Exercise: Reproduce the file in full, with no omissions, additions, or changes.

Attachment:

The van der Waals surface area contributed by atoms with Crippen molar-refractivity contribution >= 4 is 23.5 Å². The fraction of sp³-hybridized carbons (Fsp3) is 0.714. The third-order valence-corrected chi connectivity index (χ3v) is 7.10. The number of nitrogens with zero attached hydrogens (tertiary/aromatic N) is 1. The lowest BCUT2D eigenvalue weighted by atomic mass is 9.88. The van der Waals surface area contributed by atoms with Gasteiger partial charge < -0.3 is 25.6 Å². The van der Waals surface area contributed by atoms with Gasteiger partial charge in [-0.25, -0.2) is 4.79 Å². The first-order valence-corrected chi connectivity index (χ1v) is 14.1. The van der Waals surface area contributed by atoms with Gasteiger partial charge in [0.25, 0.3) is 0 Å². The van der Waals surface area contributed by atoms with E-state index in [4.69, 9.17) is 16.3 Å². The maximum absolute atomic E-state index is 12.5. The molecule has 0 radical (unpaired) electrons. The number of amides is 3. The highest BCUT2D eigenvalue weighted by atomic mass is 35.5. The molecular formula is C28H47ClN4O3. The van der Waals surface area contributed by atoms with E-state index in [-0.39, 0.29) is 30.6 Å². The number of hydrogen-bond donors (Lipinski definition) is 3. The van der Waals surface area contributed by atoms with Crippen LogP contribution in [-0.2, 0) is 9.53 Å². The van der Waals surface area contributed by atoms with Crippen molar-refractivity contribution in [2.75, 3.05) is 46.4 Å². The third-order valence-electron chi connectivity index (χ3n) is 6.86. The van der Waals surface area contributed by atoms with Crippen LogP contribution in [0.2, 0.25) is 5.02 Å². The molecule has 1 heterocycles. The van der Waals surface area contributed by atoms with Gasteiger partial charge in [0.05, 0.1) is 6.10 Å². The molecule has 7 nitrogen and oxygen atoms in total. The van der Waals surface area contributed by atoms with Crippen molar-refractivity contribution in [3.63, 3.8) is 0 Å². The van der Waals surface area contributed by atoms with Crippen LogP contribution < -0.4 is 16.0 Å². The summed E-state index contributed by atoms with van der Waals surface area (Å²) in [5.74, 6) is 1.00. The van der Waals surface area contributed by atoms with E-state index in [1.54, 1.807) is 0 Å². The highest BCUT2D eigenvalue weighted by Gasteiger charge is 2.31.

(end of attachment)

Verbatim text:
The van der Waals surface area contributed by atoms with Crippen molar-refractivity contribution >= 4 is 23.5 Å². The fraction of sp³-hybridized carbons (Fsp3) is 0.714. The third-order valence-corrected chi connectivity index (χ3v) is 7.10. The number of nitrogens with zero attached hydrogens (tertiary/aromatic N) is 1. The lowest BCUT2D eigenvalue weighted by atomic mass is 9.88. The van der Waals surface area contributed by atoms with Gasteiger partial charge < -0.3 is 25.6 Å². The van der Waals surface area contributed by atoms with Gasteiger partial charge in [-0.25, -0.2) is 4.79 Å². The first-order valence-corrected chi connectivity index (χ1v) is 14.1. The van der Waals surface area contributed by atoms with Gasteiger partial charge in [0.25, 0.3) is 0 Å². The van der Waals surface area contributed by atoms with E-state index in [4.69, 9.17) is 16.3 Å². The maximum absolute atomic E-state index is 12.5. The molecule has 0 radical (unpaired) electrons. The number of amides is 3. The highest BCUT2D eigenvalue weighted by atomic mass is 35.5. The molecular formula is C28H47ClN4O3. The van der Waals surface area contributed by atoms with E-state index in [-0.39, 0.29) is 30.6 Å². The number of hydrogen-bond donors (Lipinski definition) is 3. The van der Waals surface area contributed by atoms with Crippen LogP contribution in [-0.2, 0) is 9.53 Å². The van der Waals surface area contributed by atoms with Crippen molar-refractivity contribution in [2.75, 3.05) is 46.4 Å². The third-order valence-electron chi connectivity index (χ3n) is 6.86. The van der Waals surface area contributed by atoms with Crippen LogP contribution in [0.2, 0.25) is 5.02 Å². The molecule has 1 heterocycles. The van der Waals surface area contributed by atoms with Gasteiger partial charge in [0.05, 0.1) is 6.10 Å². The molecule has 7 nitrogen and oxygen atoms in total. The van der Waals surface area contributed by atoms with Crippen molar-refractivity contribution in [3.63, 3.8) is 0 Å². The van der Waals surface area contributed by atoms with Crippen LogP contribution < -0.4 is 16.0 Å². The summed E-state index contributed by atoms with van der Waals surface area (Å²) in [5.74, 6) is 1.00. The van der Waals surface area contributed by atoms with E-state index in [1.54, 1.807) is 0 Å². The highest BCUT2D eigenvalue weighted by Gasteiger charge is 2.31.